Publications and Resources of Interest
A recent commentary by Charlie Loudon, published at the Oxford Human Rights Hub, describes how the international system is failing child victims of sexual abuse by United Nations peacekeepers. He notes that disturbing cases have involved peacekeepers from Sri Lanka, Uruguay, France, Pakistan and other countries, who are implicated in crimes in Haiti, the Central African Republic, the Democratic Republic of Congo and elsewhere. Loudon outlines the absence of litigation for these cases, obstacles to accountability and redress, and the need for reforms in the policies, practices and legislation in both “troop-contributing countries” and the U.N.
Two new books address important legal aspects of environmental change and degradation:
- Matthew Scott of the Raoul Wallenberg Institute is the author of "Climate Change, Disasters and the Refugee Convention" (Cambridge University Press, 2020). The book is concerned with refugee status determination in the context of disasters and climate change. It demonstrates that the legal predicament of people who seek refugee status in this connection has been inconsistently addressed by judicial bodies in leading refugee law jurisdictions, and it identifies epistemological as well as doctrinal impediments to a clear and principled application of international refugee law.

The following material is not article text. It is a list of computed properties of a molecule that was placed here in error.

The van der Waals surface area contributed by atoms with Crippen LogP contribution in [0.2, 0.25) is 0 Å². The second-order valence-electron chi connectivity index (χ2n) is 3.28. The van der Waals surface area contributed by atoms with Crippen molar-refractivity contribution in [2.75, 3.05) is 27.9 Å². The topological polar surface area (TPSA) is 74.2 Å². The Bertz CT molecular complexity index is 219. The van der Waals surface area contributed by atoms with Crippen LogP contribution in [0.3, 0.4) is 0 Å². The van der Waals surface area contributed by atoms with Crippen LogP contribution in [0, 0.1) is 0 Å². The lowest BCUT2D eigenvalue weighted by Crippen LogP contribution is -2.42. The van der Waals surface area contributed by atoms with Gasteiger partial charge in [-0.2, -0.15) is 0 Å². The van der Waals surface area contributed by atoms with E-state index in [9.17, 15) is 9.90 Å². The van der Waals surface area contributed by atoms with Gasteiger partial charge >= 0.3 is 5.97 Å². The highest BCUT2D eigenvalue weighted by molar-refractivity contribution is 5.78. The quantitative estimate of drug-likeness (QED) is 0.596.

- Jason Rudall of Leiden University has published "Compensation for Environmental Damage Under International Law" (Routledge, 2020). Inspired by recent litigation, this book identifies and critically appraises the manifold and varied approaches to calculating compensation for damage caused to the environment. It examines a wide range of practice on compensation — in general and specifically for environmental damage — from that of international courts and tribunals, as well as international commissions and regimes, to municipal approaches and other disciplines such as economics and philosophy.
The 2019 volume "Migration Issues Before International Courts and Tribunals" (pdf) (National Resource Council of Italy, edited by Giovanni Carlo Bruno, Fulvio Maria Palombino and Adriana Di Stefano) is now available for viewing and download. To note just one of the interesting volume chapters, the first is by Carola Lingaas, titled "Judicial Responses to the Migration Crisis: The Role of Courts in the Creation of a European Identity."
Lingaas contends that the jurisprudential pillar is commonly overlooked in the perception and assessment of migration. She writes, "[t]his chapter aims to (partially) fill that gap by examining if and how the European regional courts contribute to the construction of a European identity, based on shared European values. … In taking a foremost human rights-based approach to analysing the treatment of migrants, this chapter seeks to advance knowledge and insight into the role of the European Court of Human Rights and, to a lesser degree, the Court of Justice of the European Union for the construction of a (perceived) European identity. Based upon ostensible differences between 'us' and 'them,' this European identity is contrasted to the one of the 'others' from beyond Europe."